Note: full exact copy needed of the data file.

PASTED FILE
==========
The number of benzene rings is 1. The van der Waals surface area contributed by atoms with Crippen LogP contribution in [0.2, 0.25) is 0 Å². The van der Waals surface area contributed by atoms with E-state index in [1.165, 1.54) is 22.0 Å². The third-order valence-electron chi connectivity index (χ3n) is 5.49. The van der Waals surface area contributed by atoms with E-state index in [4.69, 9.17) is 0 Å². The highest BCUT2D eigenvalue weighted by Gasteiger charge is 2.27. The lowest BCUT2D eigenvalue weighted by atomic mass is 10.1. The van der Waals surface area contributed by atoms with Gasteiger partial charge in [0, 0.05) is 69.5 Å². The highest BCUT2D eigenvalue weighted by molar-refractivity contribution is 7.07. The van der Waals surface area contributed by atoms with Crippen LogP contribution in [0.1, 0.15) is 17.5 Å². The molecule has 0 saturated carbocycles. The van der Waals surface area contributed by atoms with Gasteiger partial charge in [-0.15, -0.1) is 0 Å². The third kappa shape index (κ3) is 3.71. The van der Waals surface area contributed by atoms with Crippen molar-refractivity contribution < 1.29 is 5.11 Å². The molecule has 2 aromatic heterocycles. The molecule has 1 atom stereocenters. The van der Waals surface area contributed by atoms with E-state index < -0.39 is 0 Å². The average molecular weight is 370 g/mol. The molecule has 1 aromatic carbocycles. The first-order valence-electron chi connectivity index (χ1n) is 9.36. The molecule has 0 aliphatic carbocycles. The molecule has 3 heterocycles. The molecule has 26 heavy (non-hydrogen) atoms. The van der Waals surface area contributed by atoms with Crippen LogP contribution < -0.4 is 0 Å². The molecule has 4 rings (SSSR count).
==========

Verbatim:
The number of benzene rings is 1. The van der Waals surface area contributed by atoms with Crippen LogP contribution in [0.2, 0.25) is 0 Å². The van der Waals surface area contributed by atoms with E-state index in [1.165, 1.54) is 22.0 Å². The third-order valence-electron chi connectivity index (χ3n) is 5.49. The van der Waals surface area contributed by atoms with E-state index in [4.69, 9.17) is 0 Å². The highest BCUT2D eigenvalue weighted by Gasteiger charge is 2.27. The lowest BCUT2D eigenvalue weighted by atomic mass is 10.1. The van der Waals surface area contributed by atoms with Gasteiger partial charge in [0, 0.05) is 69.5 Å². The highest BCUT2D eigenvalue weighted by molar-refractivity contribution is 7.07. The van der Waals surface area contributed by atoms with Crippen LogP contribution in [0.1, 0.15) is 17.5 Å². The molecule has 0 saturated carbocycles. The van der Waals surface area contributed by atoms with Gasteiger partial charge in [-0.15, -0.1) is 0 Å². The third kappa shape index (κ3) is 3.71. The van der Waals surface area contributed by atoms with Crippen molar-refractivity contribution < 1.29 is 5.11 Å². The molecule has 2 aromatic heterocycles. The molecule has 1 atom stereocenters. The van der Waals surface area contributed by atoms with E-state index < -0.39 is 0 Å². The average molecular weight is 370 g/mol. The molecule has 1 aromatic carbocycles. The first-order valence-electron chi connectivity index (χ1n) is 9.36. The molecule has 0 aliphatic carbocycles. The molecule has 3 heterocycles. The molecule has 26 heavy (non-hydrogen) atoms. The van der Waals surface area contributed by atoms with Crippen LogP contribution < -0.4 is 0 Å². The molecule has 4 rings (SSSR count).